It may surprise you to learn that aging is about a body that doesn't deal well with stress anymore says Robert Sapolsky, a Stanford University neuroendrocrinologist and leading stress researcher.

How well we deal with stress is one of the most significant factors for predicting how well we age.  People who deal well with stress tend to have a lot of social support.

Successful agers are not loners. People who age well tend to be close to extended family and have a strong network of friends and social relationships. Marriage in particular protects men from the perils of aging. (Among women, it doesn't seem to matter if they are married or not, as long as they have other close relationships.)
In primate studies, relationships also make a difference in the quality of old age. "One of the crappiest positions you can get late in life is to be an old baboon in a troupe where you were once a young baboon," says Dr. Sapolsky of Stanford. The reason: Baboons, particularly high-ranking ones, spend their lives terrorizing those with lower rankings. But rankings slide. Powerful baboons get old, and the young baboons they once terrorized eventually end up in a position to get revenge.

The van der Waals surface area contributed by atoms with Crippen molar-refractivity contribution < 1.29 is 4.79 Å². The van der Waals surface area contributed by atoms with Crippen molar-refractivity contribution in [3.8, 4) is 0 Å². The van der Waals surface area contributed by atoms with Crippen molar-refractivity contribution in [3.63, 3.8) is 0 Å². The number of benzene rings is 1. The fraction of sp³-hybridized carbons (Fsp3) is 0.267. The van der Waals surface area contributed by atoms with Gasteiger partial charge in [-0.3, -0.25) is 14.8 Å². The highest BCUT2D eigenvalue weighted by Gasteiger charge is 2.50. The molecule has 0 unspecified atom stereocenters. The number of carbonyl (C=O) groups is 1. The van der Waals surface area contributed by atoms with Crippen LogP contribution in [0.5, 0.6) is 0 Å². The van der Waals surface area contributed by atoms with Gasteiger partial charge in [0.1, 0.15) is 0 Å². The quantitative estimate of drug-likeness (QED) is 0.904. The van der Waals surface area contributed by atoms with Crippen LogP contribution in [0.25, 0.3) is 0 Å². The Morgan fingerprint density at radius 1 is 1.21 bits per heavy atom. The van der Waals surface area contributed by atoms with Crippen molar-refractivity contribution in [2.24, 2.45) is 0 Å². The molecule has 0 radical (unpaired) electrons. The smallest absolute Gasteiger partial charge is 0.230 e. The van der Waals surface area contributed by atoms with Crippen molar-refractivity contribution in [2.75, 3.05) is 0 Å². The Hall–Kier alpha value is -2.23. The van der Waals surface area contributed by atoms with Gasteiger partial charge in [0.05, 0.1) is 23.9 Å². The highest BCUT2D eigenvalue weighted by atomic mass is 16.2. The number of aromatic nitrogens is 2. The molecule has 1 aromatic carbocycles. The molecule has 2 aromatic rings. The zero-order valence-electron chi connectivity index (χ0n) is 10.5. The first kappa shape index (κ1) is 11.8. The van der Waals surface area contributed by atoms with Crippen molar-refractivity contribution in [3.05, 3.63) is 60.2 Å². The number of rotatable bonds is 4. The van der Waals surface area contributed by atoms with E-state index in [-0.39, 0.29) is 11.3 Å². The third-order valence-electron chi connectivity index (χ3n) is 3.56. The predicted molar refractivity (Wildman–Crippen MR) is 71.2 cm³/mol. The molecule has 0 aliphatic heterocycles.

But there is one subset of male baboons that escapes the stress of old age. These are the animals that spent their middle age establishing close relationships with the females in the troupe. Late in life, these baboons get harassed just as much as any other baboon, but they stick around anyway, because they've got a network of nice, female baboons that keep them company, groom them and generally act as a buffer against what would otherwise be a miserable life.

"Connectedness in old age is enormously important," Dr. Sapolsky says.

In sum, be nice to the women in your life and blog.  No better way to stay connected and grow old successfully.